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HomeInformationNewsNgozi Okonjo-Iweala - first woman chief of World Trade Organization

Ngozi Okonjo-Iweala – first woman chief of World Trade Organization

The World Trade Organization officially selected Dr.Ngozi Okonjo-Iweala, a Nigerian economist and former finance minister, to be its next chief making her the first woman and the first African to lead the World Trade Organisation.

Dr.Okonjo-Iweala will assume the post on March 1 for a renewable term expiring on Aug. 31, 2025.

A native of Nigera, Dr.Okonjo-Iweala graduated from Harvard University in 1976, has a PhD from MIT and was also the first woman to take on Nigeria’s Finance and Foreign Ministries.

Her WTO candidacy to become the 7th Director-General of WTO was favoured by many WTO members, including the European Union, China, Japan and Australia but was blocked by the Trump administration who backed South Korea’s Trade Minister Yoo Myung-hee.

Robert Lighthizer, the US trade representative under former president Donald Trump and a long time WTO critic, said that Okonjo-Iweala had “no experience in trade at all”.

But her path was cleared when Yoo backed out of the race and the new US President Joe Biden announced his support for the 66-year old Okonjo-Iweala.

Ngozi Okonjo-Iweala - WTO Director General - Shipping and Freight Resource

The WTO is said to be at a crossroads after many countries have not been following long-standing norms governing international trade and also due to the Trump administration preventing the appointment of new judges which made it difficult for US to rule on any trade disputes.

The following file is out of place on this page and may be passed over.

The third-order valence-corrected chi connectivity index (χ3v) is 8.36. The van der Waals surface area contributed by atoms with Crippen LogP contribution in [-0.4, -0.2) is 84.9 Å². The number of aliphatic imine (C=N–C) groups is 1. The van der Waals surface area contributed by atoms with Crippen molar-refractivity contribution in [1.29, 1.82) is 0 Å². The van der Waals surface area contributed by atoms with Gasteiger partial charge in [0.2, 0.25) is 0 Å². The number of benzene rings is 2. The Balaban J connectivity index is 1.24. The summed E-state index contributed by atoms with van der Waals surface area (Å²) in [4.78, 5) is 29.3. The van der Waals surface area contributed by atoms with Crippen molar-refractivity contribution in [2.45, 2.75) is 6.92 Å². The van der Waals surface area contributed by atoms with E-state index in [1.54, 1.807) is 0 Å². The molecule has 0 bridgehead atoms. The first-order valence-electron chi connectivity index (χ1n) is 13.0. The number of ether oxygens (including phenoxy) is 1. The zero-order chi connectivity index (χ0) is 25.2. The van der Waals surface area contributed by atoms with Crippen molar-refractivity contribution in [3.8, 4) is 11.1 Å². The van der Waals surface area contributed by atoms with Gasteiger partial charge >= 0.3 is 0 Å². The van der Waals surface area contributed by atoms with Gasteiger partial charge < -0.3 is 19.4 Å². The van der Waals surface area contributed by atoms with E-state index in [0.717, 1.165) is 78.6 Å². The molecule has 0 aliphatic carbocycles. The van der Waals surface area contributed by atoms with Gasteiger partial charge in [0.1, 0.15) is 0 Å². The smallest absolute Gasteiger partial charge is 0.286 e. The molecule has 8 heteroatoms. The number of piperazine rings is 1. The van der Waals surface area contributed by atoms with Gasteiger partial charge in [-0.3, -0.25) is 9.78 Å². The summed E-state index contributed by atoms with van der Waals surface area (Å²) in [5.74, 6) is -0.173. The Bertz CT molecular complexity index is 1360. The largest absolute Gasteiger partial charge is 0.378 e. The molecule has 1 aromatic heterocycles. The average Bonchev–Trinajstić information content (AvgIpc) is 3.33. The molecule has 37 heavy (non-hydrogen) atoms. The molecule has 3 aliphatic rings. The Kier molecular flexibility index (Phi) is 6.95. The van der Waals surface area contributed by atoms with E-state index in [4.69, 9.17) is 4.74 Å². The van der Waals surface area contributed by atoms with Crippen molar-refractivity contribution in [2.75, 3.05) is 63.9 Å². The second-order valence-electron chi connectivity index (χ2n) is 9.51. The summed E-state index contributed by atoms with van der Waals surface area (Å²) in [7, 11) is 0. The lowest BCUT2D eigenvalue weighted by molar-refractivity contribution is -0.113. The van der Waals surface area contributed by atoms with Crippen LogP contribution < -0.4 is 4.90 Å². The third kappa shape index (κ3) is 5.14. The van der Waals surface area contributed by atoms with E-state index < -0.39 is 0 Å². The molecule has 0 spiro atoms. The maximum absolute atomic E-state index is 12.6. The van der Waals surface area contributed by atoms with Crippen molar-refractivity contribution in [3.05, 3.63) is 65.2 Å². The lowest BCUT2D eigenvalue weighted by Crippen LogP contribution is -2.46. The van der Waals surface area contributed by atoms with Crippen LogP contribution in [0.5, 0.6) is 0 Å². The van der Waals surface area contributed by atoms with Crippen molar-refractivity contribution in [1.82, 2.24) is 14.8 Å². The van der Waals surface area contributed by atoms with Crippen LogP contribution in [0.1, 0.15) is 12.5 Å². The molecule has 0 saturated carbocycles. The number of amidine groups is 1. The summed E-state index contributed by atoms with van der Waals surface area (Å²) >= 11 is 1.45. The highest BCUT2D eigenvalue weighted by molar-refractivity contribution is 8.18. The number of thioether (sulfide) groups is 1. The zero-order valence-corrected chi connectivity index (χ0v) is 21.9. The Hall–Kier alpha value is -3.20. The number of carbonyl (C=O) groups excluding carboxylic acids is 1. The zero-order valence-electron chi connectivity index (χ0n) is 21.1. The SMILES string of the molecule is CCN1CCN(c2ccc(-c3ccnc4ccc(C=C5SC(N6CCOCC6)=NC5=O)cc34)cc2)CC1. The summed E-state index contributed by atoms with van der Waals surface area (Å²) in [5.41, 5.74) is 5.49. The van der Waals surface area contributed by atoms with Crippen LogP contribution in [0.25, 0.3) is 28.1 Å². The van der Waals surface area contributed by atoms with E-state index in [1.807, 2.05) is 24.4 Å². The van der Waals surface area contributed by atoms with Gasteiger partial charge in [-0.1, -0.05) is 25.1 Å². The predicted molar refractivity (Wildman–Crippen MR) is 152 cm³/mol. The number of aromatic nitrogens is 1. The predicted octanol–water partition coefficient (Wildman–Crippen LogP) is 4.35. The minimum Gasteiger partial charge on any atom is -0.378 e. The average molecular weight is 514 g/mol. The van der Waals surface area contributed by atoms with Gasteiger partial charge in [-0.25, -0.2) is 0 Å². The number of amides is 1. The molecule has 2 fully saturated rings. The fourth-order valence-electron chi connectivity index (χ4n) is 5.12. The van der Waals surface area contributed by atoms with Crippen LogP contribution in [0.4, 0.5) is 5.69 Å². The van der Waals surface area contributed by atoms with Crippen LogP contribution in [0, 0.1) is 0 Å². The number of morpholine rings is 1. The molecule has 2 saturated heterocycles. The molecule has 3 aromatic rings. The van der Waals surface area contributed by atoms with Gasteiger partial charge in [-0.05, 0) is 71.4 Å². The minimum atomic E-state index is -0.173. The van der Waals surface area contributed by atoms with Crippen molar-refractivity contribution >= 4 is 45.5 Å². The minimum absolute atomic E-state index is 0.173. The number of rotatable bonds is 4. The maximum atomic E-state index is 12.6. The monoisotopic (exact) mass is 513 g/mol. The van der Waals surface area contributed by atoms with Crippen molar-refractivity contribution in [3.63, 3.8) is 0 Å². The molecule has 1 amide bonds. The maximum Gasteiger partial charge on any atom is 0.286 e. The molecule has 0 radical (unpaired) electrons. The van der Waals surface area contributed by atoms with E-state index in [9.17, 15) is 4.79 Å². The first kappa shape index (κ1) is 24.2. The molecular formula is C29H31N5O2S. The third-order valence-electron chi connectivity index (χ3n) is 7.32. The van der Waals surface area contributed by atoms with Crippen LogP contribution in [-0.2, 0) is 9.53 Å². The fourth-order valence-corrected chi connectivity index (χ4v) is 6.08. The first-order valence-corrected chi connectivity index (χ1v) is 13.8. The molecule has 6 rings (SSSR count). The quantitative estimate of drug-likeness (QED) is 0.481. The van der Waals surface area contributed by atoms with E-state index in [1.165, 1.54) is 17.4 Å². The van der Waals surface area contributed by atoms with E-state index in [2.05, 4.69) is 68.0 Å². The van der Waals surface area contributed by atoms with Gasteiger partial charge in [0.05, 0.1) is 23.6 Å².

My vision is also of a rejuvenated and strengthened WTO that will be confident to tackle effectively ongoing issues. It is clear that a rules-based system without a forum in which a breach of the rules can be effectively arbitrated loses credibility over time” said Okonjo-Iweala.

The WTO appears paralyzed at a time when its rule book would greatly benefit from an update to 21st century issues such as ecommerce and the digital economy, the green and circular economies” Okonjo-Iweala added.

Dr.Okonjo-Iweala said in a statement that she was honored to have been selected and would work with the organization’s member countries to address health issues brought about by the pandemic and “get the global economy going again.”

A strong W.T.O. is vital if we are to recover fully and rapidly from the devastation wrought by the Covid-19 pandemic,” Dr.Okonjo-Iweala said. “Our organization faces a great many challenges but working together we can collectively make the W.T.O. stronger, more agile and better adapted to the realities of today.


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